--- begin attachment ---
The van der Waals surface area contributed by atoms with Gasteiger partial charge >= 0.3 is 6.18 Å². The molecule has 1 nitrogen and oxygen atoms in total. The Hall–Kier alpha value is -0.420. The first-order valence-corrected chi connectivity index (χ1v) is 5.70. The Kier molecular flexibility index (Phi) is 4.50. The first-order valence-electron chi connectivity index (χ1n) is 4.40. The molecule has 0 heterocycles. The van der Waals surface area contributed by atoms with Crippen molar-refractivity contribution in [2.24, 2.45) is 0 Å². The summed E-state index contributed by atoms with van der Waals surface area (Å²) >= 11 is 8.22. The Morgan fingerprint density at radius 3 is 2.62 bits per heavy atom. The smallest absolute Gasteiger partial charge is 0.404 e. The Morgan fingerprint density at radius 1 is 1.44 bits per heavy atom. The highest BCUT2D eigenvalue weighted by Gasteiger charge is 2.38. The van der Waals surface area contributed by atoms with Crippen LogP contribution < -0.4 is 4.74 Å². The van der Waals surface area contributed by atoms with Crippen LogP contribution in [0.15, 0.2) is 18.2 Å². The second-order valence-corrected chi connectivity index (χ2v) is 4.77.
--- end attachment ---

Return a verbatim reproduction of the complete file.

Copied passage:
The van der Waals surface area contributed by atoms with Gasteiger partial charge >= 0.3 is 6.18 Å². The molecule has 1 nitrogen and oxygen atoms in total. The Hall–Kier alpha value is -0.420. The first-order valence-corrected chi connectivity index (χ1v) is 5.70. The Kier molecular flexibility index (Phi) is 4.50. The first-order valence-electron chi connectivity index (χ1n) is 4.40. The molecule has 0 heterocycles. The van der Waals surface area contributed by atoms with Crippen molar-refractivity contribution in [2.24, 2.45) is 0 Å². The summed E-state index contributed by atoms with van der Waals surface area (Å²) >= 11 is 8.22. The Morgan fingerprint density at radius 3 is 2.62 bits per heavy atom. The smallest absolute Gasteiger partial charge is 0.404 e. The Morgan fingerprint density at radius 1 is 1.44 bits per heavy atom. The highest BCUT2D eigenvalue weighted by Gasteiger charge is 2.38. The van der Waals surface area contributed by atoms with Crippen LogP contribution < -0.4 is 4.74 Å². The van der Waals surface area contributed by atoms with Crippen LogP contribution in [0.15, 0.2) is 18.2 Å². The second-order valence-corrected chi connectivity index (χ2v) is 4.77.